Release Date: – 25/11/2022
Cast: – Rituparna Sengupta, Saswata Chatterjee, Parambrata Chattopadhyay, Koushik Kar, Shaheb Bhattacherjee, Poulomi Das, Sritama Dey, Arunima Halder, Abhyuday Dey, Aryuun Ghosh.
Director: – Ranjan Ghosh
It is not every day that a director presents a synopsis of his film not so much for promoting it but more so to enable his film to be understood and his vision to be put in the correct perspective in the minds of his audiences. This was one of those rare occasions when I got to hear from the writer/director of Mahishasur Marddini what his film was all about and what was it that he was aiming to achieve with his cerebral and hard-hitting drama that is bound to make many uncomfortable.
The story: –
The film begins with the brutal gang rape of a poor 10-year-old deaf and mute girl who was spending her days and nights at a Hindu crematorium and a Muslim graveyard alternatively. The story then shifts to a palatial house owned by a landlady (Rituparna Sengupta) who happens to be an Indian Air Force test pilot and is all set to become an astronaut. Her tenants are four college students in their final year of study. They are all busy giving finishing touches to the idol of Goddess Durga and her family on the eve of Durga Puja at their premises.
As the night progresses, the landlady and the students discover an infant girl child abandoned behind their house in a garbage dump. They are then visited upon by some expected and unexpected guests who not only add to their heartbreaking dialogue about the existential crisis and current state of women in society but also bring in their own conflicts and experiences to the story making it richer in thematic elements and also adding different dimensions and shades to the drama and narrative.
What will be the result of all these experiences? What will be the impact of the night on these characters? Will it change them? Will it change the people and the society that they inhabit? The answers to all these questions lie in this masterfully directed cerebral, dark and dramatic tale of self-realization and penance.
The director’s take on the film: –
“My latest feature film is an intersectional work that throws light on contemporary Indian society, seen through the prism of women’s issues,” said director Ranjan Ghosh. “It marries the forms of cinema and proscenium theatre. The film is a one night-one location narrative about guilt-ridden memories, fake appearances of nobility, and how these appearances eventually crumble,” he continued. “It avoids a mechanical plot and the causality of usual plot-driven stories and is instead presented in the form of a seven-act play bringing together a collage of moments to establish the idea of a nightmarish world for the girl child and women.”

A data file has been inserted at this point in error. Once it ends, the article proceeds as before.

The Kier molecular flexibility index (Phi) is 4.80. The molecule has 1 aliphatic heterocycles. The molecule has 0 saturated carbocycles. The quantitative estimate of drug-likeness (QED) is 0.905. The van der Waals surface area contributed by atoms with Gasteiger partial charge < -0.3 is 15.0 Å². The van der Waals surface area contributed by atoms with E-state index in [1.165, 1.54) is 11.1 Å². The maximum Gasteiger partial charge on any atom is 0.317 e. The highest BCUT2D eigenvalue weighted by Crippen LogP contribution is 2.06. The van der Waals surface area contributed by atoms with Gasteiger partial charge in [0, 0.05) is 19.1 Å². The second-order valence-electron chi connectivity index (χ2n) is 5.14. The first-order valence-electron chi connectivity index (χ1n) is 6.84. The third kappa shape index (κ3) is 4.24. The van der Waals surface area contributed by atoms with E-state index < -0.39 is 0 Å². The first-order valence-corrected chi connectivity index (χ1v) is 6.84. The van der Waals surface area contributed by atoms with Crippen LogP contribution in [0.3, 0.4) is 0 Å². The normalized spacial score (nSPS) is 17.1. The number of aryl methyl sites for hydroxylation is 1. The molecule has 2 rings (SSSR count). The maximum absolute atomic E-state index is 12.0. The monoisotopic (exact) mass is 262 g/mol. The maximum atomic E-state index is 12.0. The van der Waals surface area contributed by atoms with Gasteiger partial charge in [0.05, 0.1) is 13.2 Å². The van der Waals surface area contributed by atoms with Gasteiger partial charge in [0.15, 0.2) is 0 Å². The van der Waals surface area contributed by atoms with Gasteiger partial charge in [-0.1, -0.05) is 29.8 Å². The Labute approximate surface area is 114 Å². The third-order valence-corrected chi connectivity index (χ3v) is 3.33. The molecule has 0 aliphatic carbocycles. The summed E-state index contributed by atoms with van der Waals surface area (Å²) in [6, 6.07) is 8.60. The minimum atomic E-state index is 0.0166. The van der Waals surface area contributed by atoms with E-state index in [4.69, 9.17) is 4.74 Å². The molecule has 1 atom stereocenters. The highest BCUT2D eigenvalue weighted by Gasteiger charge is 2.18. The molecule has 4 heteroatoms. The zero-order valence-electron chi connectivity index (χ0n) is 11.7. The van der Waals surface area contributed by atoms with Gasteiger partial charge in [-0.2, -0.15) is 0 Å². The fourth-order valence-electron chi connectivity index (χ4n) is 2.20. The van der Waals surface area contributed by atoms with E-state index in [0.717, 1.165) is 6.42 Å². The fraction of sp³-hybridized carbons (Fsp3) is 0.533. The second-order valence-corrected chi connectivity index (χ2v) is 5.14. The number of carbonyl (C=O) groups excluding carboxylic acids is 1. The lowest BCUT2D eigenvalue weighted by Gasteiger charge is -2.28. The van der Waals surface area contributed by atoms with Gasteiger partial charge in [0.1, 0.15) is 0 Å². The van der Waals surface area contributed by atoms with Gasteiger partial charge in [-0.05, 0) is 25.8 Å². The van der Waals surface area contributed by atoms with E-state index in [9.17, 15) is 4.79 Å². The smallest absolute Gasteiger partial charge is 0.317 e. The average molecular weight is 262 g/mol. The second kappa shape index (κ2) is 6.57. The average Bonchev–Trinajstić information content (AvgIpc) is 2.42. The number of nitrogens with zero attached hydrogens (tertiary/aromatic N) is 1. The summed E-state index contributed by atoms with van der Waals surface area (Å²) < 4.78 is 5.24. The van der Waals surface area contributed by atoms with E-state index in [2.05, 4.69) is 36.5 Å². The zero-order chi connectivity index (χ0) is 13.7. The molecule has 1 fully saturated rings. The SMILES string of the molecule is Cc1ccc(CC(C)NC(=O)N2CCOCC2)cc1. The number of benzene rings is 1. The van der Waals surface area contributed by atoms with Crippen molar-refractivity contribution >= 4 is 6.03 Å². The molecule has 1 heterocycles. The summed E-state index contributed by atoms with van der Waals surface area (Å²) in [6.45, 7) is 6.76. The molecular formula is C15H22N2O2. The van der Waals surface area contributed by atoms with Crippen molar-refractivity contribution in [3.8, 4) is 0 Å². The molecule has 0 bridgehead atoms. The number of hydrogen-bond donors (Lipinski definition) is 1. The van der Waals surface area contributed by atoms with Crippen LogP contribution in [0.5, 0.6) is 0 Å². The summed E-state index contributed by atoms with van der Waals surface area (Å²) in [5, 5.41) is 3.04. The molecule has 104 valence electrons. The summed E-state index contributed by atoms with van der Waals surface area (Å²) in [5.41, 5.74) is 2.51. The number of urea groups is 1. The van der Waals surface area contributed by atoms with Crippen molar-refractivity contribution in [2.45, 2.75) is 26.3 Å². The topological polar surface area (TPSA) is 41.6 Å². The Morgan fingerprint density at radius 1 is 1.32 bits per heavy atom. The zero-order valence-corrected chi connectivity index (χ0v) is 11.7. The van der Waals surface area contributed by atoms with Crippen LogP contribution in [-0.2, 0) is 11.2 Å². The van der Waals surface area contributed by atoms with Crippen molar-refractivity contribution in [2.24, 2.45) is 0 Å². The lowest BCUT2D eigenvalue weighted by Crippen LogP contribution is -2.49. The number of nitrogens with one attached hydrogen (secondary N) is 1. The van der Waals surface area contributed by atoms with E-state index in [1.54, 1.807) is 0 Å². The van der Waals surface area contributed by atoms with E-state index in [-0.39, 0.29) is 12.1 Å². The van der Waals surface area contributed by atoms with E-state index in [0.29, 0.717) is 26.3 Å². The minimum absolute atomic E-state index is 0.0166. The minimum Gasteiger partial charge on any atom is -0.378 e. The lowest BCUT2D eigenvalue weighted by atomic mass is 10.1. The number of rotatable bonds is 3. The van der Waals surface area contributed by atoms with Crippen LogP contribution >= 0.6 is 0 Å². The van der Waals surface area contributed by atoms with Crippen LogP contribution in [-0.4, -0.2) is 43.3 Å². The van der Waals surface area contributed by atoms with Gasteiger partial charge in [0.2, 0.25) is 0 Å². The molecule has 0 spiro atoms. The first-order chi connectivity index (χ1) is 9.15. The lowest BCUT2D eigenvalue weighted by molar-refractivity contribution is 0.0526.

Ghosh sums up by calling his film Mahishasur Marddini, a letter of protest as also an apology to women for the wrongs done to her through the ages that continue even to this day.
Theatrical structure and cinematic execution: –
Hailing from Assam, theatre is something that I have grown up with and its structure has always fascinated me. Many Assamese films these days are written by theatre playwrights and one can clearly see the influence of the theatre play structure in their writing of the scenes and how the narrative moves from one scene to another.
In Mahishasur Marddini, writer/director Ranjan Ghosh categorically uses the structure of a stage play and skillfully combines it with some of the best aspects that cinema has to offer like flashbacks, different colour schemes for different plot points and use of editing to highlight moments or enhance the impact of drama. This results in the film not only having a structure that serves its storytelling best but also ensures that every viewer who is willing to pay the slightest of attention to the storytelling can grasp the narrative even though it is fairly complex, nuanced, cerebral and a lot of it is open to different interpretations.
The director respects the intelligence of the audience and it shows in his storytelling: –
Bollywood has over the years insulted audiences by spoon-feeding them almost everything that there is to know about a plot or screenplay in their aimed-for-masses extravaganzas. I miss the intelligent storytelling of masters like Govind Nihalani, Gulzaar, and Shyam Benegal. These directors in their films challenged the audiences by not giving them everything through dialogues and expositions. They expected their audiences to interact with the film and characters and uncover details about the plot and the characters with their understanding of the story, the socio-economic state of the society and other influences that made up the screenplay.